Fed's Favorite Inflation Gauge Shows Sign of Decline
We begin a final trading day of the week with our fingers crossed — the Dow, currently +4.4% since Monday morning, is looking for break an 8-week losing streak. This is only the worst stretch on the blue-chip index in the past 99 years.
And while it looks a safe bet that the Dow will finish higher for the week, whipsaw trading over the past couple months has at time been merciless — kind of like taking only a 2-point lead into the 4th quarter versus the Golden State Warriors: you’re likely to get buried before the end of the game. But if we’re looking for more good news, pre-market futures bounced from flat to up on new economic data this morning:
Personal Consumption Expenditure (PCE) inflation for April reached +0.2% month over month, well below the +0.9% posted for March, which itself was a 17-year high. Stripping out volatile food and energy, this print comes in-line with expectations and the same as a month ago: +0.3%. This indicates that current inflation metrics are mostly as the gas pump and the supermarket, which you likely already know.
Year-over-year PCE inflation is one of the key metrics tracking overall inflation in the U.S. economy, and here we see a +6.3%, down 30 basis points from the March read, which at +6.6% was the highest pinnacle we’d reached since President Reagan’s first term, 1982. Core PCE inflation year over year came in-line at +4.9%, again down 30 basis points month over month. These are all good developments for those of us interested in seeing overall inflation come down.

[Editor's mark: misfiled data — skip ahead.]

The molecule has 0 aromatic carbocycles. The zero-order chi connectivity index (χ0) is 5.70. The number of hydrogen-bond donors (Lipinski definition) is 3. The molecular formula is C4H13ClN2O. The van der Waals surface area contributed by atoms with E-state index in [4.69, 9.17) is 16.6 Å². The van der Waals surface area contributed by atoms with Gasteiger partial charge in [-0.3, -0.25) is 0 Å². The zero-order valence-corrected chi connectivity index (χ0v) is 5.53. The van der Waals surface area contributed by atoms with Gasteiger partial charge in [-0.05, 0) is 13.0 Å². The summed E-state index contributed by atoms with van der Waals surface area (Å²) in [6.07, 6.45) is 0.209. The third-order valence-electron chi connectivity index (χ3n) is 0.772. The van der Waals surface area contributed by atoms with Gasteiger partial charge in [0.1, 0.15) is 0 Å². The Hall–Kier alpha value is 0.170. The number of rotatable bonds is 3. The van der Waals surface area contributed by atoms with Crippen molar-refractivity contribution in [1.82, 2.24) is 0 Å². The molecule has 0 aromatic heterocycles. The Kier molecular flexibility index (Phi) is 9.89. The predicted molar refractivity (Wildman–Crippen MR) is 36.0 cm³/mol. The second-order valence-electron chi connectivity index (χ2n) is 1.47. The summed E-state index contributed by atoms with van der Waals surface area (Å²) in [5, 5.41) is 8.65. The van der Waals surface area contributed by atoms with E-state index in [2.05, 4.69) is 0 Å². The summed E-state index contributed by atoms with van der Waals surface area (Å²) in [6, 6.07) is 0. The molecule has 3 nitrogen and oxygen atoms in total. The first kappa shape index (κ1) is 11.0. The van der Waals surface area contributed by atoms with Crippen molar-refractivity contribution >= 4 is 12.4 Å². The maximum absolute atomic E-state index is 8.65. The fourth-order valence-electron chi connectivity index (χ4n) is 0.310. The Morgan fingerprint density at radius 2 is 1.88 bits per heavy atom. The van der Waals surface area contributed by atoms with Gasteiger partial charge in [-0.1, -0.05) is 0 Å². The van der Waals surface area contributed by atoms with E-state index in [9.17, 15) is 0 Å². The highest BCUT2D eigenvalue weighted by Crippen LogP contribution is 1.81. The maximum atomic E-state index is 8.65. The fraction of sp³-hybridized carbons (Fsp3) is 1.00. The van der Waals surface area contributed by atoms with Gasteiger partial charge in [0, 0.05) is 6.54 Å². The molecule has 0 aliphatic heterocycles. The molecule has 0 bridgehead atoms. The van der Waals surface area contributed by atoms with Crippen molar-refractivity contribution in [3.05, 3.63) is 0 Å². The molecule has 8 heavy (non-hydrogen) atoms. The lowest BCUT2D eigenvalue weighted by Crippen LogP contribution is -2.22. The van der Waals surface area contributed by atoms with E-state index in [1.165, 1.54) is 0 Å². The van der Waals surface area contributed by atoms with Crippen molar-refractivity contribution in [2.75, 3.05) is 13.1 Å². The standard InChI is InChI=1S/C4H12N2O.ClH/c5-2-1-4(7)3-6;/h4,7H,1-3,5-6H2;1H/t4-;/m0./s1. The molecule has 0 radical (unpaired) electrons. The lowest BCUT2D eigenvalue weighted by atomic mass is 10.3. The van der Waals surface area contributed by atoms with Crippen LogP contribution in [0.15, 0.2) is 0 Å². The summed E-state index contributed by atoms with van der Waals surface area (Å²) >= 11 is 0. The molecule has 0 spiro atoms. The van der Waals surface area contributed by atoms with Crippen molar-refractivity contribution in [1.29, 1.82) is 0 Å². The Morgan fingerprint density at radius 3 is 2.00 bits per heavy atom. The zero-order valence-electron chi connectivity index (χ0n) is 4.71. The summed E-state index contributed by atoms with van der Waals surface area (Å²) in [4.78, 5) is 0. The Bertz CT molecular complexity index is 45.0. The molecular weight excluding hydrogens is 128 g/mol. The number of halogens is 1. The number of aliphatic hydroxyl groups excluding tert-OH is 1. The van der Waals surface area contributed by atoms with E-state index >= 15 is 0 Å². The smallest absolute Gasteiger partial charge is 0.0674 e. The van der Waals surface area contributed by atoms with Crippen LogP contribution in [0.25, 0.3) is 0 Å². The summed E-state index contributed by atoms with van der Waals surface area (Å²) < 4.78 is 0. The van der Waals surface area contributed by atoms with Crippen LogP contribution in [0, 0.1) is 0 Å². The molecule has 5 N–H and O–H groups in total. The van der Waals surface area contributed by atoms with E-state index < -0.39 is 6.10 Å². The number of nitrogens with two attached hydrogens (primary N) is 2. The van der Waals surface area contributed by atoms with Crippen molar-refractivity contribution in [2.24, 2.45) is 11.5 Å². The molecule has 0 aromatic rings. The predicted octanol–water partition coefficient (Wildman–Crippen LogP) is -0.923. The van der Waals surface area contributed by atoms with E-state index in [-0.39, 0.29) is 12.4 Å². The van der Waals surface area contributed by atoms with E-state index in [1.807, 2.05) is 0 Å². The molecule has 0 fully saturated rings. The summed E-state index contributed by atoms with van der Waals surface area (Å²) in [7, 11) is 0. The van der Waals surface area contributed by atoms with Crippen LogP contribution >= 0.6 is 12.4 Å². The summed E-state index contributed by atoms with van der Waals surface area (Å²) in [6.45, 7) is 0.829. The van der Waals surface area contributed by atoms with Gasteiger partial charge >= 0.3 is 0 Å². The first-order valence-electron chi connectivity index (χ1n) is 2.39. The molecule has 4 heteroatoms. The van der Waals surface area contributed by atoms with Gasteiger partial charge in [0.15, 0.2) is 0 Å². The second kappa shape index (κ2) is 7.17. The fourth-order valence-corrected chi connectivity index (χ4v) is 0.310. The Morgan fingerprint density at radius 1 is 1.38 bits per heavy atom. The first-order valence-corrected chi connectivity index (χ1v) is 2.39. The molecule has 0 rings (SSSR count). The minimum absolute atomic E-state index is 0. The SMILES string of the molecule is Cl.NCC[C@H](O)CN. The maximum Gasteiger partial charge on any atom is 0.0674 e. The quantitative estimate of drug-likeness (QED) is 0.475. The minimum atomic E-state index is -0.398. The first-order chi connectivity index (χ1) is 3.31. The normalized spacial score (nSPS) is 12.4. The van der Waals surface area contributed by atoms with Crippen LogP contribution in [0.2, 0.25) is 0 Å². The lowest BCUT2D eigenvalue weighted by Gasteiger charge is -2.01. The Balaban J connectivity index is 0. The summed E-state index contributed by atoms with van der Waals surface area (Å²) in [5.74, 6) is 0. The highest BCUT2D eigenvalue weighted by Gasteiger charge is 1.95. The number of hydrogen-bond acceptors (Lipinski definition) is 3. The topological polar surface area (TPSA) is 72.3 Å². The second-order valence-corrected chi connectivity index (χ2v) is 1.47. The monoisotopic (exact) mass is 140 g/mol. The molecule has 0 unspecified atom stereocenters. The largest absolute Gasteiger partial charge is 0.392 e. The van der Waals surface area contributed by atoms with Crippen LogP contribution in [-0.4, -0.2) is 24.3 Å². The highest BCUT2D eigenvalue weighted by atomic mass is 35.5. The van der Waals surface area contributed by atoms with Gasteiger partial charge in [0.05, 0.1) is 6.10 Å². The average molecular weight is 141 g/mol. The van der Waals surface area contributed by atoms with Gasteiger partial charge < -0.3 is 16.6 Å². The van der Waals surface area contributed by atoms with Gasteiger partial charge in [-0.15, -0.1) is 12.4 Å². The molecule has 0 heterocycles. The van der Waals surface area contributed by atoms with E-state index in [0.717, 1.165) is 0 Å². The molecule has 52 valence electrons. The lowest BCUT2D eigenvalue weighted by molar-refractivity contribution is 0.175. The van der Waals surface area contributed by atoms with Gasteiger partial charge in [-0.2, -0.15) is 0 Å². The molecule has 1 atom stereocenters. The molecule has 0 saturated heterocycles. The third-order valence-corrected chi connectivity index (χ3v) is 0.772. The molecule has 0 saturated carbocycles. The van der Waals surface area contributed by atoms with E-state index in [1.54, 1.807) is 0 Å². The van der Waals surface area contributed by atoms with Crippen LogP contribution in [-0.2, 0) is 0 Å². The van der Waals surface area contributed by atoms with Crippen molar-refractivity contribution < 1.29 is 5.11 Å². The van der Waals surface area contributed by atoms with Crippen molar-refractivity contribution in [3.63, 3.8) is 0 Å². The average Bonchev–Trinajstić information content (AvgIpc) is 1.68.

Real Disposable Income was exactly flat for April, a big improvement from the -0.5% registered a month ago, while Real Personal Spending bumped up to +0.7% from +0.5% in March. So while the consumer continues to chug along — being more selective, perhaps out of necessity with sky-high gasoline prices, as we saw in a plethora of Q1 earnings reports from the Retail space — they continue to fight through the economic squeeze which, it looks like, is already starting to ease up. A few more months in this direction would be like manna for the markets.
Advance Trade in Goods, also for April, also eased month over month: -$105.9 billion was a big step in the right direction from the -$125.9 billion registered in last month’s print — the largest-ever monthly headline deficit in the history of this record keeping. Retail Inventories were lower than expected at +0.7%, while Wholesale was in-line at +2.1%. Again, metrics are cooling the burn from previous months.
That’s what pre-market investors think, too: from flat early-morning levels to the Dow now +120 points, the S&P 500 +30 points and the Nasdaq +130 points, it would appear there is a tad bit of relief on inflation concerns. Thus, perhaps there will be some more faith that the Fed will be able to land this economic plane safely, after all.
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